Nicholas J. Horton, Department of Mathematics, Smith College, Northampton, MA
Elizabeth R.Brown, Department of Biostatistics, University of Washington, Seattle, WA
Linjuan Qian, Department of Mathematics, Smith College, Northampton, MA
R language, a freely available environment for statistical computing
and graphics is widely used in many fields.
This "expert-friendly" system
has a powerful command language and programming environment, combined with
an active user community. We discuss how R is ideal as a platform to support
experimentation in mathematical statistics, both at the undergraduate and
graduate levels. Using a series of case studies and activities, we describe
how R can be utilized in a mathematical statistics course as a toolbox for
experimentation. Examples include the calculation of a running variance,
maximization of a non-linear function, resampling of a statistic, simple
Bayesian modeling, sampling from multivariate normal and estimation of power.
These activities, often requiring only a few dozen lines of code, offer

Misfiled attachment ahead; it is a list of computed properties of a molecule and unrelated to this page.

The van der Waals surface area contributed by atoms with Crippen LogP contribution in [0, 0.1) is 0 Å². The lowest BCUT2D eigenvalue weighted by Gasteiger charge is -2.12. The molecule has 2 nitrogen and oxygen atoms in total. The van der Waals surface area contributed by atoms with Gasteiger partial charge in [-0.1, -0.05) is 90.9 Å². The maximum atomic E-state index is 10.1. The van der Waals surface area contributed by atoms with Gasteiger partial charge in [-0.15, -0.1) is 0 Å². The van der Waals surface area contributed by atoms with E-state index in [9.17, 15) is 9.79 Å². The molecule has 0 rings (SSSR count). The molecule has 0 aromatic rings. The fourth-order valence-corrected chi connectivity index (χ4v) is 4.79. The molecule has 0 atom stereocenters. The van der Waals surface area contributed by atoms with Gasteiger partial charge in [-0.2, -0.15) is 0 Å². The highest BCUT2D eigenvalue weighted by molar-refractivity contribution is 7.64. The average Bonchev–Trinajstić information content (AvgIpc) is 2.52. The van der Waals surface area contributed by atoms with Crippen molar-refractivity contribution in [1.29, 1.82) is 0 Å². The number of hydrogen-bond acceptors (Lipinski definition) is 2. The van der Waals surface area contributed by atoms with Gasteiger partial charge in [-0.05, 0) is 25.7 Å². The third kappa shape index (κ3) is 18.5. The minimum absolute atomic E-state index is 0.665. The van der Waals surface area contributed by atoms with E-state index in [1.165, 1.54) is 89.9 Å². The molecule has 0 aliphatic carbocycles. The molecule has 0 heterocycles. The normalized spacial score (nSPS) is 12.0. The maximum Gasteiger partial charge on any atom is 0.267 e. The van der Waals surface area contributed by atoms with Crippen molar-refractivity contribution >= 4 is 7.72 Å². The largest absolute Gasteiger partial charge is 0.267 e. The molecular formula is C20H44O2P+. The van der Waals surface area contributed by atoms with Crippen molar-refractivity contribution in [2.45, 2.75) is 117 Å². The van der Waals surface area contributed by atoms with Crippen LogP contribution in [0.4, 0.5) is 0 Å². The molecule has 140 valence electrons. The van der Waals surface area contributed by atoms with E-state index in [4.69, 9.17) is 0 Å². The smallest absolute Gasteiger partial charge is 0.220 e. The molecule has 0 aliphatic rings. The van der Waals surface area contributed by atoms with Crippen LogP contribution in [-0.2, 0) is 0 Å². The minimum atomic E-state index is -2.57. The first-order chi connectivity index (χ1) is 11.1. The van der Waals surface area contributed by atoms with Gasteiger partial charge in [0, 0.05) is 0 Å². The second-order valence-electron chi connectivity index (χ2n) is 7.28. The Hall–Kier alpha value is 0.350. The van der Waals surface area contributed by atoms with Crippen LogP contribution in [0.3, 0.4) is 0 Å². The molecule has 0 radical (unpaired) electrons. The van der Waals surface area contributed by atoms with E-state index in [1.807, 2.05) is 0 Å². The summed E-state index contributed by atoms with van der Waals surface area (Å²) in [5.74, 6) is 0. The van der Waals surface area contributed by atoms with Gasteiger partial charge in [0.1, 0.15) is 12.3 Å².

the student the opportunity to explore statistical concepts and experiment.
they provide an introduction to the framework and idioms available in this
Keywords: mathematical statistical education, statistical computing
pdf version of paper (published in the November 2004 issue of The American Statistician)
The R Project for Statistical Computing
Lavine's Introduction to Statistical Thought
3.1 Calculation of a running average
3.2 Simulating the sample distribution of the mean
3.3 Sampling from multivariate normal distribution
3.4 Power and sample size calculation (analytic)
3.5 Power calculation (empirical)
3.6 Bootstrapping of a sample statistic
3.7 Iteration to maximize a likelihood
3.8.2 ROC curves (bootstrap estimate of SE for AUC)
We are grateful to Ken Kleinman and Paul Kienzle for comments on an earlier draft of the manuscript, and for the support provided by NIMH grant R01-MH54693 and a Career Development Fund Award from the Department of Biostatistics at the University of Washington.
for correspondence: Nicholas Horton, Department of Mathematics and Statistics, Smith College, Northampton, MA
Phone: 413-585-3688, fax: 413-585-3786.
visits since September 1, 2004
Last updated May 24, 2006